Blue-green algae are generally seen as simple water plants that are present naturally in habitats for example rivers, lakes, moist soil, tree trunks, hot springs and snow. They can differ significantly in shape, color and size.
Functions of Blue Green algae:
- In spite of their name, blue-green algae are in fact kinds of bacteria referred to as Cyanobacteria.
- They are akin to algae in external form and their necessities for light, nutrients and carbon dioxide are similar to that of blue algae.
- They more often than not appear green and at times may assume a bluish tinge when scums are dying.
- Problems pertaining to taste and odor of water usually take place when the concentrations of blue-green algae are dense and since certain types of blue green algae are known to produce toxins.
Blue-green algae are extremely minute organisms and can be observed with the help of a microscope. They appear as solitary cells, collection of cells (colonies) or filaments of cells (trichomes). Specific sorts of blue-green algae possess minute gas vesicles in their cells. This enables them to glide to the surface or go down to the floor of the water body. This change in their position depends on changing light and nutrient accessibility. This method that controls their buoyancy provides the blue-green algae with a useful gain in acquiring the much needed light and nutrients.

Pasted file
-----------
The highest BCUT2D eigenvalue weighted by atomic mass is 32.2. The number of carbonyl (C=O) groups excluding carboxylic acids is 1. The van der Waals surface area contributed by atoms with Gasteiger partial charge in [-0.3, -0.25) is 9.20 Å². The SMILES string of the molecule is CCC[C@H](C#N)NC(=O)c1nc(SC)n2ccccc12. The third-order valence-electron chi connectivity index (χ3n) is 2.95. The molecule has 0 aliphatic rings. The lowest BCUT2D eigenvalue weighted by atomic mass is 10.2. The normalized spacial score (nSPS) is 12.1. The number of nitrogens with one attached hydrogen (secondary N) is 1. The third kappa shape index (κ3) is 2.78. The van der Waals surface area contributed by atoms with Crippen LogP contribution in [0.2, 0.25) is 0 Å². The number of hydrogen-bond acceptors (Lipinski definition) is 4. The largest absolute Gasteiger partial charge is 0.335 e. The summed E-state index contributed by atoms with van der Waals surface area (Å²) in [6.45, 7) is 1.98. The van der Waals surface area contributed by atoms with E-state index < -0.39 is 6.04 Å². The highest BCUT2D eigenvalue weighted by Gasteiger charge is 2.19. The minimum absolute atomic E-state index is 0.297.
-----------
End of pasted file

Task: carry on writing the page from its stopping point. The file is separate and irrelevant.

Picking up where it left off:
How Blue Green Algae can help?
‘Bloom’ is a widespread term employed to depict a rise in the number of algal cells to a stage in which they tend to discolor the water, develop scums, create obnoxious tastes and stench, have an effect on shellfish and fish populations or else make an annoyance and critically diminish the quality of water.
Species of blue-green algae may a dominating factor and augment exceptionally in water when the nutrient accessibility, predominantly phosphorus and nitrogen are adequate to promote the population expansion. The phenomenal increase in blue green algae also happens when weather conditions are constant for a prolonged period. Calm water devoid of turbulence is also responsible for augmenting the presence of blue green algae.
Blue-green algal blooms frequently continue for a number of weeks, occasionally months with the weather or flow conditions being the deciding factor. Weather that is cool or breezy coupled with enhanced water flow may lessen or stop blooms from occurring.
When the bloom cease to live, the cells are likely to become ‘leaky’. If the bloom includes species that generate toxins, it will be responsible for discharging contaminants into the adjoining water. Once freed, certain contaminants may remain in excess of three months prior to sunlight and the natural population of bacteria in the water disintegrating them.
Blue green algae have the honor of being the oldest acknowledged fossils, in excess of 3.5 billion years old. Blue green algae are still prevalent and are one of the major and most vital groups of bacteria on earth.